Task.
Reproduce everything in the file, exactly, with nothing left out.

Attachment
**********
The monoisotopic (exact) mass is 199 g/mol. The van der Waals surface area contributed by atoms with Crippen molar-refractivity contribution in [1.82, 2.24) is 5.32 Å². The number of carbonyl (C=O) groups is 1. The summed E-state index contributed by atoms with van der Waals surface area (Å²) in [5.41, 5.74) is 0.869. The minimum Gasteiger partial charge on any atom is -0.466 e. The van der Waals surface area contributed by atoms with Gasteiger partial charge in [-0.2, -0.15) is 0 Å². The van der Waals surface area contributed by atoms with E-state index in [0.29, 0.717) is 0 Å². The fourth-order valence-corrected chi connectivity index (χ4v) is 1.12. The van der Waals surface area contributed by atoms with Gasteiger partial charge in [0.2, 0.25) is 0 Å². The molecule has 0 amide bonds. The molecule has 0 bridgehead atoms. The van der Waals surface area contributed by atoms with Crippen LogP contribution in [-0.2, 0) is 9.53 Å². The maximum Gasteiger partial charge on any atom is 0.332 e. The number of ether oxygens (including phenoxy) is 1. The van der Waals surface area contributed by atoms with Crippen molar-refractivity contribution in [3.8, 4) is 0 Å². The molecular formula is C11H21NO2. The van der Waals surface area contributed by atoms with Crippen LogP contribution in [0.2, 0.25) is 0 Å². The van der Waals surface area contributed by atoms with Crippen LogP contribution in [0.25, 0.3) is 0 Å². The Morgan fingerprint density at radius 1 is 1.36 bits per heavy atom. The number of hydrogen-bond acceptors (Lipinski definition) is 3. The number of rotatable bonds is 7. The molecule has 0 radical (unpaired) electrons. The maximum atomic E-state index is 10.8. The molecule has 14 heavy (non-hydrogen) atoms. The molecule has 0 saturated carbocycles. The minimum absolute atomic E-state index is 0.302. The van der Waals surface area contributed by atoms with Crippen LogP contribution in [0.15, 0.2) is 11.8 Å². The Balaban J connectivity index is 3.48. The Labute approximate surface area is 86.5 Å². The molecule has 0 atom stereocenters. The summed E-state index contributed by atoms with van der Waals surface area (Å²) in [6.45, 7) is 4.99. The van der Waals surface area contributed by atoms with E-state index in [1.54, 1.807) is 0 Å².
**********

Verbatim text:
The monoisotopic (exact) mass is 199 g/mol. The van der Waals surface area contributed by atoms with Crippen molar-refractivity contribution in [1.82, 2.24) is 5.32 Å². The number of carbonyl (C=O) groups is 1. The summed E-state index contributed by atoms with van der Waals surface area (Å²) in [5.41, 5.74) is 0.869. The minimum Gasteiger partial charge on any atom is -0.466 e. The van der Waals surface area contributed by atoms with Gasteiger partial charge in [-0.2, -0.15) is 0 Å². The van der Waals surface area contributed by atoms with E-state index in [0.29, 0.717) is 0 Å². The fourth-order valence-corrected chi connectivity index (χ4v) is 1.12. The van der Waals surface area contributed by atoms with Gasteiger partial charge in [0.2, 0.25) is 0 Å². The molecule has 0 amide bonds. The molecule has 0 bridgehead atoms. The van der Waals surface area contributed by atoms with Crippen LogP contribution in [-0.2, 0) is 9.53 Å². The maximum Gasteiger partial charge on any atom is 0.332 e. The number of ether oxygens (including phenoxy) is 1. The van der Waals surface area contributed by atoms with Crippen molar-refractivity contribution in [3.8, 4) is 0 Å². The molecular formula is C11H21NO2. The van der Waals surface area contributed by atoms with Crippen LogP contribution in [0.2, 0.25) is 0 Å². The van der Waals surface area contributed by atoms with Crippen LogP contribution in [0.25, 0.3) is 0 Å². The Morgan fingerprint density at radius 1 is 1.36 bits per heavy atom. The number of hydrogen-bond acceptors (Lipinski definition) is 3. The number of rotatable bonds is 7. The molecule has 0 radical (unpaired) electrons. The maximum atomic E-state index is 10.8. The molecule has 14 heavy (non-hydrogen) atoms. The molecule has 0 saturated carbocycles. The minimum absolute atomic E-state index is 0.302. The van der Waals surface area contributed by atoms with Crippen LogP contribution in [0.15, 0.2) is 11.8 Å². The Balaban J connectivity index is 3.48. The Labute approximate surface area is 86.5 Å². The molecule has 0 atom stereocenters. The summed E-state index contributed by atoms with van der Waals surface area (Å²) in [6.45, 7) is 4.99. The van der Waals surface area contributed by atoms with E-state index in [1.54, 1.807) is 0 Å².